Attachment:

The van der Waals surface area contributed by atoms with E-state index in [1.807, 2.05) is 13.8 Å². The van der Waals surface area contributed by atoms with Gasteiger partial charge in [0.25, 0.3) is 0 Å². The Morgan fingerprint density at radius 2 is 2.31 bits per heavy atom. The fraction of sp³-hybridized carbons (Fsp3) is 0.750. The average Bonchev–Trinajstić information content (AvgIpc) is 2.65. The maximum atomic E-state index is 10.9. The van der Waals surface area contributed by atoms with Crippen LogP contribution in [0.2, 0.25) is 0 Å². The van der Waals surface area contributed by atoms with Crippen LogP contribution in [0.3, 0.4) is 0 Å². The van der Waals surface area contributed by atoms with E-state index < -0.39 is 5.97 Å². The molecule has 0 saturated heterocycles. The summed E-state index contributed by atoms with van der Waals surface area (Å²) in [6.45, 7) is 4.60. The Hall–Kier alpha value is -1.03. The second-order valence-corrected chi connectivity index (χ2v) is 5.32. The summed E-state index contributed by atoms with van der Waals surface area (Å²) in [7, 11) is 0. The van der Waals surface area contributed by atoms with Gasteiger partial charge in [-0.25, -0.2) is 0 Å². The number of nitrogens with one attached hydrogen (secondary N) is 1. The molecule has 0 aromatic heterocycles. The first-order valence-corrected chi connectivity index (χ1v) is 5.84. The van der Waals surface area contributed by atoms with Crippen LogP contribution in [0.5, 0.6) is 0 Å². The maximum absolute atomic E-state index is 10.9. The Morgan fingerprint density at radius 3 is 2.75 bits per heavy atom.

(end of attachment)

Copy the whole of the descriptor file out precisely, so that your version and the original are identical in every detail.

The van der Waals surface area contributed by atoms with E-state index in [1.807, 2.05) is 13.8 Å². The van der Waals surface area contributed by atoms with Gasteiger partial charge in [0.25, 0.3) is 0 Å². The Morgan fingerprint density at radius 2 is 2.31 bits per heavy atom. The fraction of sp³-hybridized carbons (Fsp3) is 0.750. The average Bonchev–Trinajstić information content (AvgIpc) is 2.65. The maximum atomic E-state index is 10.9. The van der Waals surface area contributed by atoms with Crippen LogP contribution in [0.2, 0.25) is 0 Å². The van der Waals surface area contributed by atoms with Crippen LogP contribution in [0.3, 0.4) is 0 Å². The van der Waals surface area contributed by atoms with E-state index < -0.39 is 5.97 Å². The molecule has 0 saturated heterocycles. The summed E-state index contributed by atoms with van der Waals surface area (Å²) in [6.45, 7) is 4.60. The Hall–Kier alpha value is -1.03. The second-order valence-corrected chi connectivity index (χ2v) is 5.32. The summed E-state index contributed by atoms with van der Waals surface area (Å²) in [7, 11) is 0. The van der Waals surface area contributed by atoms with Gasteiger partial charge in [-0.25, -0.2) is 0 Å². The number of nitrogens with one attached hydrogen (secondary N) is 1. The molecule has 0 aromatic heterocycles. The first-order valence-corrected chi connectivity index (χ1v) is 5.84. The van der Waals surface area contributed by atoms with Crippen LogP contribution in [0.5, 0.6) is 0 Å². The maximum absolute atomic E-state index is 10.9. The Morgan fingerprint density at radius 3 is 2.75 bits per heavy atom.